Orwell is quite critical of the Communist Party's ill effect upon the English language, because it uses metaphors that hardly anyone knows the derivation, acting rote. He explains that these words originated from German and Russian translations which no one attempted to find suitable equivalents. So the English effectively chose to use flabby, imprecise language like "lackey," "flunkey," "jackboots," and "hyena" without really knowing the derivation or etymology, "perverting" the English language, according to Orwell.
I agree with his judgment, in that if we continually search for the most optimal word to translate text, we'll be closer to the meaning. Further, I included the word optimal because that forces us to treat language like a pursuit of clarity and possible improvement, rather than and open-and-shut tactic. Even if we're not language specialists, or use it deliberately in our vocations, intellectually orienting ourselves toward language as an abstract phenomena rather than a linear, "this piece always goes here" tool, enables us to think about our very own language through echoing it back onto ourselves. This is the feedback loop that Orwell points out the Communist Party lacked; they used language that was the product of a poor translation ignorant that the words they used didn't precisely represent their intended meaning. How can he make such a statement? Because the original Russian or German meaning meant something different than the metaphor which mid-20ths century England attached it to. Tracking metaphors is not that difficult.
Unfortunately, understanding the derivation of our metaphors is not enough when intending to clean up our language because modern English utilizes initialisms so prolifically, they've been added to the official vernacular, or dictionary. In 2011, the Oxford English Dictionary added these initialisms, which are created by using the first letter of each word in the saying and pronouncing each individual letter, unlike an acronym, which creates a whole new word, like laser. Thus, LOL has earned a spot independent from laugh out loud, as has OMG (oh my god), <3 (yes, a text symbol of a heart has been added in 2013), IMHO (in my honest/humble opinion), and BFF (best friends forever). It serve to note that this is not the first time in history initialisms have been used, as in the 1960's LOL meant 'little old lady.' However, it wasn't added to the dictionary, therefore remained slang, a subordinate branch of language.
We know exactly where these initialisms derived. In media line text is expensive, plus people shorten common phraseologies to communicate more in a limited space, such as cell phones. I find this a slippery slope because it cheapens actual expression through willingly creating cliche's, prepackaged words and phrases used as blanket responses. Read online chat forums aloud, unzipping any and all initialism people use to communicate with one another. What you'll hear out of your mouth is not only the equivalent to third grade english, but so much "laughing out loud" that it'll sound like a comedy sketch. Thus, understanding derivation doesn't necessarily get to the nucleus of the matter, it simply shows us that the social media generation is being granted legitimacy by the language specialists and purists. Graeme Diamond, the principal editor for adding new words to the Oxford English Dictionary says, "Things people think are new words actually have a longer history. The OED is quite cautious about which words make the cut." I see this as side-stepping the issue, because the process of over-shortening non-artifact words makes them ambiguous, as we just saw in the transition from LOL meaning "little old lady" to meaning "laugh out loud." I actually remember someone explaining to me in college how LOL meant "lots of love." That's not to say that BFF will necessarily mean anything "best friends forever," but it does mean that using those three little letters instead of actually communicating to your friend what makes your relationship special makes your language Communistic.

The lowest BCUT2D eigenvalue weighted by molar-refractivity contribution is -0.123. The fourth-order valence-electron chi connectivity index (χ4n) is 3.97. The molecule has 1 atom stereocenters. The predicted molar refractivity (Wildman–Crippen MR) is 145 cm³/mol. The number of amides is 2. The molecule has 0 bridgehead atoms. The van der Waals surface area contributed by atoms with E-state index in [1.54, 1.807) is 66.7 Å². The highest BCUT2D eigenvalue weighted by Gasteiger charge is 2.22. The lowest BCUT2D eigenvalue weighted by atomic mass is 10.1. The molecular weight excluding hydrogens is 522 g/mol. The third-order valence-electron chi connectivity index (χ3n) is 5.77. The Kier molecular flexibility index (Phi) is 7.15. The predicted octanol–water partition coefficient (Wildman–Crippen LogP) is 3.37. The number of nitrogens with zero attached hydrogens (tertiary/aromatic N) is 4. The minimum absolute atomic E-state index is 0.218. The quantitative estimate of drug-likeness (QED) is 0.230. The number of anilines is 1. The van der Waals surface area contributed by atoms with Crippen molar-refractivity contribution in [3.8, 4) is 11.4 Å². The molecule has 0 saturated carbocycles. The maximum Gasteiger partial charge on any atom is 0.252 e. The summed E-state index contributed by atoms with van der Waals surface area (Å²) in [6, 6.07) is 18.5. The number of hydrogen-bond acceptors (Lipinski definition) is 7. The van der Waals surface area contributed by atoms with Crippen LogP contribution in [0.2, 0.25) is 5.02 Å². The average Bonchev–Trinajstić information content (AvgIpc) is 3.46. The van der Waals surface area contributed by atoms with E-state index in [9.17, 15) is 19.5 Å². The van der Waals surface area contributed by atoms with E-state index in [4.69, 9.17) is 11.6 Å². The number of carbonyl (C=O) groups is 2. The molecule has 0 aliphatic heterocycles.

So what's the difference between an initialism and an acronym? Well, the purpose of an initialism is to shorten the amount a person actually has to type or say when communicating interpersonally, and an acronym is the creation of an actual word from multiple other words when dealing with artifacts. So RADAR is simply RAdio Detection And Ranging. Yet, it's a truncation, but RADAR can't mean anything other than radio detection and ranging. It's a synthesis of something humans actually created, as in technology, or classes and codes. Proponents of digital initialisms say that it's the same matter, but interpersonal initialisms affects the meaning of our communications in that it prevents us from searching for unique ways to say what we intend, or to adapt to our audience. Further, as Kristhoffer commonly argues, "the language we use is connected to how we think. They grow and shrink together." So using RADAR in a sentence when talking about submarines is simply using another human artifact, but using LOL in our language actually--on a habitual and capacity level--shrinks our mental organ because we're not creating what we think in that moment with our words. The interaction between ourselves and ourselves, and ourselves and others determines what ideals are introduced to our minds, and the best tool we have for this endeavor is our faculty of language. So instead of shortening it when conversing with other (hopefully) intelligent humans, let's be specific and deliberate instead of faster or more "efficient," like the production machine advocates.
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